What is a Group 3 base stock, and what oils use it?
These oils are made from either a severely processed crude oil or slack wax feedstock. We’ll look at each separately:
1. Severely processed crude oils are known as “hydroisomerized” or “hydroprocessed” oils. These oils have gone through an advanced distillation process to remove undesirable crude hydrocarbons (like wax) from the crude oil base stock. Since the oil has been so thoroughly distilled through chemical processes, and only the “best” hydrocarbons remain in the oil, it is considered a synthetic. “Hydrocracked” oils, as they are also commonly called, are the most popular Group 3 base stock. These oils must have a VI over 120 and tend to have NOACK scores 11% or higher for a standard 30 weight oil.
2. Slack Wax Feedstocks are the only Group 3 oils not made directly from crude. The most popular oils that I know of that use slack wax as a base oil are from Shell. Sometimes referred to as XHVI oils, Shell manufacturers a base oil from synthetic slack wax which matches most PAO (group4) oil characteristics.

I’ve heard of Group 3+ oils, what are they?
G3+ oils are actually oils made from the new series of GTL base stocks. GTL (Gas To Liquid) allows an oil to meet the qualities of most PAO base stocks for less money. They are new, and able to achieve 0W-xx grades for engine oils due to VI and cold pour point measures that match PAO base stocks. They are made from a form of hydrocarbon synthesis known as the Fischer Tropsch process. This process is how the first synthetic oils were created, and is used with an isomerization sequence to make a very stable and effective base stock. These should become more popular in the future.

What is a Group 4 base stock, what is a PAO, and what oils use it?
These are oils whose base stocks come from fully saturated hydrocarbons known as polyalphaolefins, or PAO’s. They are synthesized from ethylene gas, which is a byproduct of refined crude oil. PAO base stocks are prized for their flexibility in making oils with a large viscosity index that perform well over a long oil change interval and under high stress. PAO oils are more stable in the presence of water and moisture than Esters, have very low pour points, and excellent thermal stability. What makes a PAO good in these areas also makes it a poor solvent, so PAO’s must be blended with another base stock in order to dissolve the additives that are included in the oil. Many racing oils are some type of Group 4 oil, and typically also work very well for street driven cars that see track use or are running some type of forced induction. Group 4 30wt oils tend to have NOACK scores between 6% and 9%.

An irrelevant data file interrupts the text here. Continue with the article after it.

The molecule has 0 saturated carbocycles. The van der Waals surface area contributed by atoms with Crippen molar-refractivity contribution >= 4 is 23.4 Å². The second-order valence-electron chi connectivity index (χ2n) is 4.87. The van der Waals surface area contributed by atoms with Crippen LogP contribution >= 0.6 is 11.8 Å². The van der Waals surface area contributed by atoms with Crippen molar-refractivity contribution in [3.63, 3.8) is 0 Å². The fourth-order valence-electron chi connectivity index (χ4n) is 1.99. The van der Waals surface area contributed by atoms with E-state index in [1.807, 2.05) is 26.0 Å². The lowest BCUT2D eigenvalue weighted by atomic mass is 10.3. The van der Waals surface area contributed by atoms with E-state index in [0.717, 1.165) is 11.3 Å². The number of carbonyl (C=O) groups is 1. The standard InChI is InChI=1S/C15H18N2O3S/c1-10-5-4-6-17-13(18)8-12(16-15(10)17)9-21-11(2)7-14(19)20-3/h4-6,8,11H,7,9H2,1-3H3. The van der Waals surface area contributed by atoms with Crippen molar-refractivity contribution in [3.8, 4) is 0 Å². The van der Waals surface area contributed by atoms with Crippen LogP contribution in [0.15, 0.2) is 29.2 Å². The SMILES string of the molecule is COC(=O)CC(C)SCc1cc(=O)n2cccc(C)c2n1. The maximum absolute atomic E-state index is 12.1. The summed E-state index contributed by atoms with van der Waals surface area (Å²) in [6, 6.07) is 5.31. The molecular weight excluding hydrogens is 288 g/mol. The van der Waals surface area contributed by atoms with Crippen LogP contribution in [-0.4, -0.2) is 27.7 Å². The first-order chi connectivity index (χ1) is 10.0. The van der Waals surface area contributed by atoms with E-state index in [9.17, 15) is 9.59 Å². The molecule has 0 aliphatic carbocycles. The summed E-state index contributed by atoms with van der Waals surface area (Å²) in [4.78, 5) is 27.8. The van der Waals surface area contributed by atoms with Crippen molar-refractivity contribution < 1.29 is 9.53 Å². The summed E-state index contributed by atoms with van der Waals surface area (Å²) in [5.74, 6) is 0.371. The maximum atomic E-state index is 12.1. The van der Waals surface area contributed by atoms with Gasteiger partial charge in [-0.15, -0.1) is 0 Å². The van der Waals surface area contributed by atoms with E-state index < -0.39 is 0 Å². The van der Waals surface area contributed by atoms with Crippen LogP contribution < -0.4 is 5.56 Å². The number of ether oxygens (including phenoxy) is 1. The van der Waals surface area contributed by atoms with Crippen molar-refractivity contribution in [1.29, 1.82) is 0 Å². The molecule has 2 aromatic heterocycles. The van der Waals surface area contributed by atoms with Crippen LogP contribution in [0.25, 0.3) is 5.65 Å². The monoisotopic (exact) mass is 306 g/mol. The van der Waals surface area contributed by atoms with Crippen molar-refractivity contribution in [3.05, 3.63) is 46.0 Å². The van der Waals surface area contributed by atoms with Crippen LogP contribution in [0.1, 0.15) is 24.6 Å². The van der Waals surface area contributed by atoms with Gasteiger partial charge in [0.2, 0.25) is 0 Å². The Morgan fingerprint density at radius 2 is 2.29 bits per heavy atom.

What is a Group 5 base stock, and what oils use it?
This group includes Esters, Alkylated Napthalene, cycloaliphatics, silicones, silahydrocarbons, polyalkylene glycols, perfluoroalkylpolyethers, polybutenes, and any other fluids that do not fit in Groups 1-4. Esters and Alkylated Napthalene are the two most common, and we’ll look at each separately:
1. Esters are an aromatic hydrocarbon group found in many fruits and vegetables. They are commonly used as flavoring agents in drinks, and for their smells in perfumes. Esters are defined by the presence of one carbon atom and two oxygen atoms attached to the end of a hydrocarbon molecule. Since we have already seen by now that not all hydrocarbons perform the same (hence the whole need for Group classification), it can be assumed that not all Esters function the same in terms of engine oil. There are some 600 known Esters, and manufacturers have found that some Esters can be synthesized from natural resources and be very stable in extreme heat and stress, such as in a racing engine. Most Esters help swell and condition seals, and may be used as an additive in other oils for this reason. Esters also have a polar affinity to most metals, and this allows film strength under zero pressure. Some esters, such as polyolesters, are not hydrolytically stable and are not compatible with elastomer type seals. Most Ester based oils will have NOACK scores around 6% for a 30wt oil.